Today, more and more cameras have wireless technologies built into the body. So far, the concentration on development for the use of these antennas has centered around image transfer and social media connectivity, posting directly to other services, etc. But that’s far from all that can be accomplished when cameras start being able to communicate with one another.
This has been on my list for a while, and it’s perhaps the inclusion of Bluetooth in the Nikon D500 that prompted this specific post, although plenty of other cameras (mostly consumer-oriented models) have started incorporating built-in wireless technologies over the last few years. But why can’t camera manufacturers include a feature that allows more than one body to communicate with one another on a shoot where multiple bodies are being used by the same photographer? Of course they can. And I surely can't be the first to have thought about it. We just need to convince manufacturers that we really do want it, that it'll be worth it. Honestly, one can imagine all kinds of features that could come from creating more with built-in wireless technology.
If you are shooting with two bodies and walk from bright, sunny light outside into a dark hall indoors, you’ll immediately change the settings on whichever camera you begin shooting with indoors. However, after a few dozen shots, perhaps it’s time to switch to the other body to grab a shot with the 70-200mm of a father lifting up his baby on the dance floor across the room. You either fire off a few shots at the wrong exposure and hope you can save them, or you take a moment to hastily change the settings to ones more appropriate and risk missing the moment in the meantime.
But what if your second body was already set correctly because it “spoke” with your other body and adjusted its settings?
Of course, you could shoot in various automatic modes such as shutter or aperture-priority, or you could set your ISO and white balance to automatic. But we all know that while we may use one of these modes for a short time during any event, there are many points at which we’ll switch back to a full manual mode. Regardless, if our bodies could talk to each other wirelessly, shooting with multiple cameras would be about half of the hassle that it currently is. Who knows? Maybe it would be easy enough that it would actually sell more second bodies to photographers.
Using Bluetooth would be ideal for its low power consumption, but enabling the feature over Wi-Fi could produce results over longer distances. Perhaps a camera one carries by their side could be used to trigger one farther away, all without the need for a separate radio trigger. Now, I’m inviting latency and battery life issues, but even sticking with near-proximity, low-power Bluetooth for simply changing camera settings could make body-to-body communication a huge help to countless photographers.
Furthermore, one could imagine setting a camera as a “master” body of any others on a particular channel, or each camera could alternatively default to settings of the most recently changed camera. As this feature might become more prevalent, a custom programmable function button could be assigned to temporarily disengage or re-engage the feature for a particular camera in certain circumstances in which you might simply be testing something quite creative, but where you don’t want to change the settings of all of your bodies accordingly.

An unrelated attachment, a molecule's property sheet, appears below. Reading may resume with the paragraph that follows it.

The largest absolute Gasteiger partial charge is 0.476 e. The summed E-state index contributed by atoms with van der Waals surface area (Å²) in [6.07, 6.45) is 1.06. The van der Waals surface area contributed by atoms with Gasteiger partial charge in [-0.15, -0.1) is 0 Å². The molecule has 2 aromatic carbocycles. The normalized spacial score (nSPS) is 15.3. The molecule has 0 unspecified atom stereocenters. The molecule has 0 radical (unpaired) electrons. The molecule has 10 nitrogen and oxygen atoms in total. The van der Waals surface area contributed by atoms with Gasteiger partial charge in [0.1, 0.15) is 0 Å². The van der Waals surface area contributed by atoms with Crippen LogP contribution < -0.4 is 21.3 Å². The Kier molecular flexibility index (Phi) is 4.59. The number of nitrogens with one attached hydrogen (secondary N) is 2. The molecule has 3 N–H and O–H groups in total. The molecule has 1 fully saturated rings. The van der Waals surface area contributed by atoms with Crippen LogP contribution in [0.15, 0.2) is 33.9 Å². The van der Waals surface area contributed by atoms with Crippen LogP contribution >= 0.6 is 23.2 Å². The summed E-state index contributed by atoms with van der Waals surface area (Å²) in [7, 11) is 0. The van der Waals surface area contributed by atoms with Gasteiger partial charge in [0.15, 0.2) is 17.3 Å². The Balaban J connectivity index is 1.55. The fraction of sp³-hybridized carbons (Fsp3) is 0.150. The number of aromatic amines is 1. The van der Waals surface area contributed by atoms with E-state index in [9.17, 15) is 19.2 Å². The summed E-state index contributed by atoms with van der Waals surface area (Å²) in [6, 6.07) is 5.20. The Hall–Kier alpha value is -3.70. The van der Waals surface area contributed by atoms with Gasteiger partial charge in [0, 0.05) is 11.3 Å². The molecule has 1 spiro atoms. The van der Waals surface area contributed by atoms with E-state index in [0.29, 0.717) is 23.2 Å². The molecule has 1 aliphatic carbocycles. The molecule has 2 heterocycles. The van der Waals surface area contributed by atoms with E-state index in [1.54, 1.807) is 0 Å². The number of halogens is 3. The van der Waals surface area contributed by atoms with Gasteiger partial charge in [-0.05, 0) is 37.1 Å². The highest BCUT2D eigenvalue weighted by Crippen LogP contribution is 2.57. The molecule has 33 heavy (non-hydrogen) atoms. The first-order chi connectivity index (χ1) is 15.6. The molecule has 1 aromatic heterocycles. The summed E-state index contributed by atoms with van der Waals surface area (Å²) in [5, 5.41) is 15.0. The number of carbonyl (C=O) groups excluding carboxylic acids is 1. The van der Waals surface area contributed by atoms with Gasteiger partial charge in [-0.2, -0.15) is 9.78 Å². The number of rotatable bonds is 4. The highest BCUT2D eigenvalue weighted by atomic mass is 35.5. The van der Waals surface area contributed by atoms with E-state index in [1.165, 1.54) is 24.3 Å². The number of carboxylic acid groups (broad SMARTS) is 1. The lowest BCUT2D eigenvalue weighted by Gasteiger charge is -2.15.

Finally, this feature could save a lot of productions working with multiple cameras for both still photography and video. It can be a pain to ensure every camera is recording with the same settings. Even our own Fstoppers tutorials team has to sync all of their settings manually with verbal confirmation from each shooter about adjusting to the same settings. There's no other way to do it. But there could be. Such a feature would undoubtedly save many mistakes that are still made by productions while trying to ensure everyone is set to the same ISO, the same camera color calibration, the same frame rate, etc. Even time zone and exact time settings could be synced before every shoot so photographs are ordered properly, effortlessly organized by time taken, regardless of the body with which they were taken.
Is this a pure convenience request? I might just be lazier than the average photographer that doesn't care about changing settings back and forth, but is convenience and efficiency not a hallmark of a great photographer who has his process well-tuned? Do features that improve our efficiency and provide us with greater convenience not allow us to concentrate less on the mundane operation of our tools and more on the craft of taking the perfect photograph?
First, manufacturers try to charge hundreds of dollars for bulky attachments that protrude out of our cameras, but that at least let us wirelessly beam images to someone with a laptop a couple dozen feet away. But as those times seem to be disappearing (thank goodness), little has been done to improve the functionality and usefulness of built-in wireless technologies. Some manufacturers' time is even spent on creating yet additional platforms on which they expect us to post our photos, all while no one realizes we already have too many platforms to deal with between Facebook, Instagram, Flickr, Twitter — you name it — not to mention our own websites. It's about time that we get something we can actually use out of these added technologies. And the good news is that it could all be done with a firmware update for those cameras that already have the hardware built-in.
It has seemed for quite some time that Japan needs to meet Silicon Valley. Perhaps a feature like this could pave the way. How many of you would want a feature like this? Nikon, Canon, Fujifilm, and Sony, I hope you’re listening. At least I'm not asking for this technology to work across different brands (I'll do that next year).